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Simon Harris confirms he will run for Irish PM as party rushes to back him

The contest to become Ireland’s next prime minister is turning into a one-horse race after the higher education minister, Simon Harris, secured the backing of nearly half his parliamentary party before he had even confirmed he was running.

Within hours of nominations opening on Thursday to succeed Leo Varadkar, whose unexpected resignation as Fine Gael leader and taoiseach shocked the country, Harris had been endorsed by 24 of the party’s 54 TDs (MPs), senators and MEPs.

Further clearing the path to his election, four high-profile potential rivals all ruled themselves out of the race on Thursday, leaving Harris – who would become Ireland’s youngest ever taoiseach if elected – the overwhelming favourite.

Harris, 37, who dropped out of college to enter politics and became a TD at the age of 24, confirmed late on Thursday that he was a candidate.

“I am declaring. I’m in and I intend to give this my all,” he told RTE. “Whether there is a contest or not, I will be approaching this with vigour and energy. I will be listening to members across the country.”

The enterprise minister, Simon Coveney, the justice minister, Helen McEntee, the public expenditure minister, Paschal Donohoe, and the social protection minister, Heather Humphreys, all said they would not run, with some also backing Harris.

While nominations for the Fine Gael leadership do not close until lunchtime on Monday, it is possible the Wicklow TD Harris will not even face a challenger. One parliamentarian told the Irish Times the momentum behind him was “like a juggernaut”.

Since the party’s rules stipulate that in leadership elections the votes of TDs, senators and MEPs count for 65% of the total, any rival to emerge before the deadline would need almost 100% support from councillors and grassroots members to overtake him.

Paul Cunningham, of the public broadcaster RTÉ, said: “I think it’s over. There is the capacity for contenders to come forward until Monday, but with Donohoe out of the race, it’s hard to see how anyone is going to stand against Harris.” The race was looking like “a coronation rather than a contest”, he said.

Varadkar, who said he stepped down for “personal and political” reasons, wants his successor as party leader chosen before the party’s annual conference on 6 April. Parliament is then expected to vote on that person succeeding him as taoiseach on 10 April.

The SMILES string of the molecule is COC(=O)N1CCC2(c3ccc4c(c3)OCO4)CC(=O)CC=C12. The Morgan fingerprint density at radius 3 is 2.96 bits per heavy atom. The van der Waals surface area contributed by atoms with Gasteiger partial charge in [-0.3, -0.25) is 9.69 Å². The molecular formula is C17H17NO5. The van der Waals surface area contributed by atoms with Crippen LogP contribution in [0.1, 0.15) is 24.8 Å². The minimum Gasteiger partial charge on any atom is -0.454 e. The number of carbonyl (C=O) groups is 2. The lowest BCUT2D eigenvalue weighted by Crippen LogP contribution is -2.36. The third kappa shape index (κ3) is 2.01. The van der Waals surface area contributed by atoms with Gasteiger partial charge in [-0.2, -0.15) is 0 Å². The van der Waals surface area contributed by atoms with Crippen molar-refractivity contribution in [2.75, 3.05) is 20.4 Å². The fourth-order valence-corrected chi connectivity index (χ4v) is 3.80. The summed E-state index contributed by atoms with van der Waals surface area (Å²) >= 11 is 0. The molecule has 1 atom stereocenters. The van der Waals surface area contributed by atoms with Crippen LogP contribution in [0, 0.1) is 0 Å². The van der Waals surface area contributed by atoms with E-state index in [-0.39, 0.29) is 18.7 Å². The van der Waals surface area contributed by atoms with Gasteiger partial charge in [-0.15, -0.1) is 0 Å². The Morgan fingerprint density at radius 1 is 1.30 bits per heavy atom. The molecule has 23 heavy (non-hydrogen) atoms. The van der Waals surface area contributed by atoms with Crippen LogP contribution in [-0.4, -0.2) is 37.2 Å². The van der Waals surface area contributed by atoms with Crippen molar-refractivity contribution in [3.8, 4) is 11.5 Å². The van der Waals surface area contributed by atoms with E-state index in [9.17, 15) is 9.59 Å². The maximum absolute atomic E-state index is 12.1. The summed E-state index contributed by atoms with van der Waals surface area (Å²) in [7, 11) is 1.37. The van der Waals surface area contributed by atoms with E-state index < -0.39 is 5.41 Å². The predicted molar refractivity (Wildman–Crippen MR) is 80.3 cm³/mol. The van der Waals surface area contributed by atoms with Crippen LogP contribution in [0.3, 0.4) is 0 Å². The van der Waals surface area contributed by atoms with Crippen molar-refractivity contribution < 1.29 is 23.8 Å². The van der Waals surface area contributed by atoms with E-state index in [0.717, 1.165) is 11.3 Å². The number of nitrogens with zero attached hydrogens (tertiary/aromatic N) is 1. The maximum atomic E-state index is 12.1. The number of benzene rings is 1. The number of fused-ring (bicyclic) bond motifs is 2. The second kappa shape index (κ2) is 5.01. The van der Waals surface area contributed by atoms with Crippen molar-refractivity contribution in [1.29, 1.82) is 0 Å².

Speaking at an EU summit in Brussels on Thursday, Varadkar said he would follow party tradition by not endorsing any one candidate to succeed him since that would “allow me to support wholeheartedly whoever is elected as the next leader”.

He said he had been thinking of quitting since Christmas and insisted “no event, no one thing” had pushed him into the decision, rather a feeling that it was time for someone who may have new ideas to take the party into the next election.

“I made the final decision at the weekend, and I think once the decision was made in my mind it was important to act on it,” he said. Hinting at exhaustion, he said his partner, Matt, was delighted with his decision.

He also took issue with those complaining about the timing of his departure months out from a general election. “There needs to be turnover politics,” Varadkar said. “Turnover is normal and not bad.”

He laughed at suggestions he might be after a big EU job, saying he would remain as a TD in his Dublin constituency and campaign for his party’s local and European parliament election candidates but had not decided whether he would stand again.

In March, Varadkar’s government suffered damaging defeats in two referendums on references to family and women in the constitution, but he insisted that the disastrous results “didn’t really” influence his final decision.

Harris, who has held a number of ministerial portfolios including health and was widely praised for how he handled his brief during the Covid pandemic, was first elected to the Dáil, or parliament, in 2011, becoming the youngest TD at the time.

Leo Varadkar
Leo Varadkar said he would follow party tradition by not endorsing any one candidate to succeed him. Photograph: Pier Marco Tacca/Getty Images

He studied journalism, but did not complete the course. He is regarded by many of his colleagues as highly accessible and a good communicator who played a leading role during the referendum in 2018 that saw Ireland legalise abortion.

Harris, who also served as a junior minister in the finance department from 2014 to 2016, would surpass Varadkar – who was 38 when he was first appointed in 2017 – as the country’s youngest ever prime minister if elected.

Until Varadkar’s decision to quit it had been assumed Ireland would go to the polls to elect a new government in October. But Fine Gael’s coalition partners, Fianna Fáil and the Greens, have both said the administration should run its full term.

Whoever wins will have up to 12 months before the next general election to try to overturn a wide opinion poll deficit: both Fine Gael and Fianna Fáil are trailing the main opposition Sinn Féin party.

Opposition parties have demanded a snap election.

Mary Lou McDonald, the leader of Sinn Féin, said: “Rather than limping on, rather than passing the office of taoiseach amongst yourselves again, the correct democratic route at this point is to go to the people.”